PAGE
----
Wednesday, November 12, 2014

Review: Confessions by Jaume Cabré

Confessions by Jaume Cabré  
Translated from the Catalan by Mara Faye Lethem
ArcadiaBooks (London)
$38, 751 pgs
The sole meaning of life is to serve humanity. - Leo Tolstoy
There isn’t a single organization that can protect itself from a grain of sand. – Michel Tournier

Confiteor. I cannot do it justice. Mea culpa. This work requires superlatives which don’t exist. Confessions by Jaume Cabré is the best argument I’ve ever encountered for the continuing necessity of a liberal arts education and also the best argument I’ve ever encountered for honoring the 10th commandment. It is a huge-hearted achievement: I laughed and cried; I was disgusted and delighted; I frequently spoke out loud to the characters, sometimes muttering and sometimes shouting. It is a good thing I live in the middle of nowhere – I might’ve alarmed an entire apartment block. ANYWAY, Confessions is the story of one man’s life and simultaneously a history of Europe, a history of ideas, an exposition on the nature of evil, an object lesson on the corrosive effects of envy, and an exploration of the character of beauty, as well as the consequences of obtaining it. 
"Someday I’ll bring the Storioni to class."
"Poor you. If you do, you’ll find out what a good hard cuff is."
"So what do we have it for?"
Father left the violin on the table and looked at me with his hands on his hips.
"What do we have it for, what do we have it for…" he mimicked me.
"Yes." Now I was peeved. "What do we have it for if it’s always in its case inside the safe and we can’t even look at it?"
"I have it to have it. Do you understand?"

Confessions is written in the form of an epic letter from Adrià Ardevol to Sara Voltes-Epstein, the love of his life. From the Spanish Inquisition to the present day, Adrià attempts to explain his family’s history so that Sara may understand the decisions he has made, the decisions he was too cowardly to make, and that sometimes the sins of the odious father are visited, unfairly or no, upon the son. It is possible to view Adrià's final circumstances as poetic justice. Or not. And yes, I realize how cryptic that is, but if I say much more I’ll give it away: I’m striving for no spoilers. As Adrià notes early on, “It’s strange: there are so many things I want to explain to you and yet I keep getting distracted and wasting time with reflections that would make Freud drool. Perhaps it’s because my relationship with my father is to blame for everything. Perhaps because it was my fault he died.” There’s a teaser for you.

I was intrigued from the opening sentence, “It wasn’t until last night, walking along the wet streets of Vallcarca, that I finally comprehended that being born into my family had been an unforgivable mistake.” And then I was enchanted:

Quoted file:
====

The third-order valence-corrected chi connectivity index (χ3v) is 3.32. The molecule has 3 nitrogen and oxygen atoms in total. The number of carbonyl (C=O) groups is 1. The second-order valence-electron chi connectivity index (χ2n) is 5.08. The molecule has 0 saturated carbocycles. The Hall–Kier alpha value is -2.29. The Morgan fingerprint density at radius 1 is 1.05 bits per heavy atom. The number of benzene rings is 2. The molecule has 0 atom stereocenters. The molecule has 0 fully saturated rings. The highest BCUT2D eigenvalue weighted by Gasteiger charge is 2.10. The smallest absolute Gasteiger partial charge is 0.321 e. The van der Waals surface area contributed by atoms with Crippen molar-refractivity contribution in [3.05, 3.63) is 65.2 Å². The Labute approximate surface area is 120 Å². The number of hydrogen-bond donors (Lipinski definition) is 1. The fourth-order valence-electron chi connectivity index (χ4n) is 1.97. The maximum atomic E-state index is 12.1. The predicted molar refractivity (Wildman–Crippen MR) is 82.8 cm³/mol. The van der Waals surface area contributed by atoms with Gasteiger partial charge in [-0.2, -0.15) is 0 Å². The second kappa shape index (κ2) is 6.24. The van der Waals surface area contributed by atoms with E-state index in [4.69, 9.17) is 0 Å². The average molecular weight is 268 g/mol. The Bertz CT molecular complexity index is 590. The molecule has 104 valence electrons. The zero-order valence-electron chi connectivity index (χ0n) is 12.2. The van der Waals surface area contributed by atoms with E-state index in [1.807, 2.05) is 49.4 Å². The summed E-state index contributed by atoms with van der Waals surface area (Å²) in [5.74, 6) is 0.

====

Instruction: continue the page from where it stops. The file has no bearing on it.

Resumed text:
“Have you noticed that life is an inscrutable accident? Out of Father’s millions of spermatozoa, only one fertilizes the egg it reaches. That you were born; that I was born, those are vast random accidents. We could have been born millions of different beings who wouldn’t have been either you or me. That we both like Brahms is also a coincidence. That your family has had so many deaths and so few survivors. All random. If the itinerary of our genes and then our lives had shifted along another of the millions of possible forks in the road, none of this would have been written and who knows who would read it. It’s mind blowing.”
Jaume Cabré
Confessions is intermittently horrifying. It is the bloody history of Europe, after all: the Inquisition, the Third Reich and Franco, to name a very few. I felt physically ill when the origins of the number Adrià’s father used for the combination lock on his office safe were casually revealed. But Confessions is often funny, too, with a sly, droll humor. There is a running joke throughout the work regarding the degree of flatness or roundness of the world, depending on the place and era. For instance, discussing a fire that was deliberately set and burned down a hardwood forest used for making instruments, “…in the Year of Our Lord 1690, when the world was round for almost everyone…” progressing to “The Year of Our Lord 1705…when the earth was increasingly round…” to approximately 1960 “…in those days when Franco ruled and the earth again became flat for us…”

Also running throughout the book are Black Eagle, the Valiant Arapaho Warrior Chief, and Sheriff Carson. Childhood toys consulted by an anxious Adrià during childhood, they pop up regularly during his adulthood to offer sage advice and timely warnings that are frequently hilarious in their understated manner. For instance, Adrià has just announced to his mother that he will no longer take violin lessons: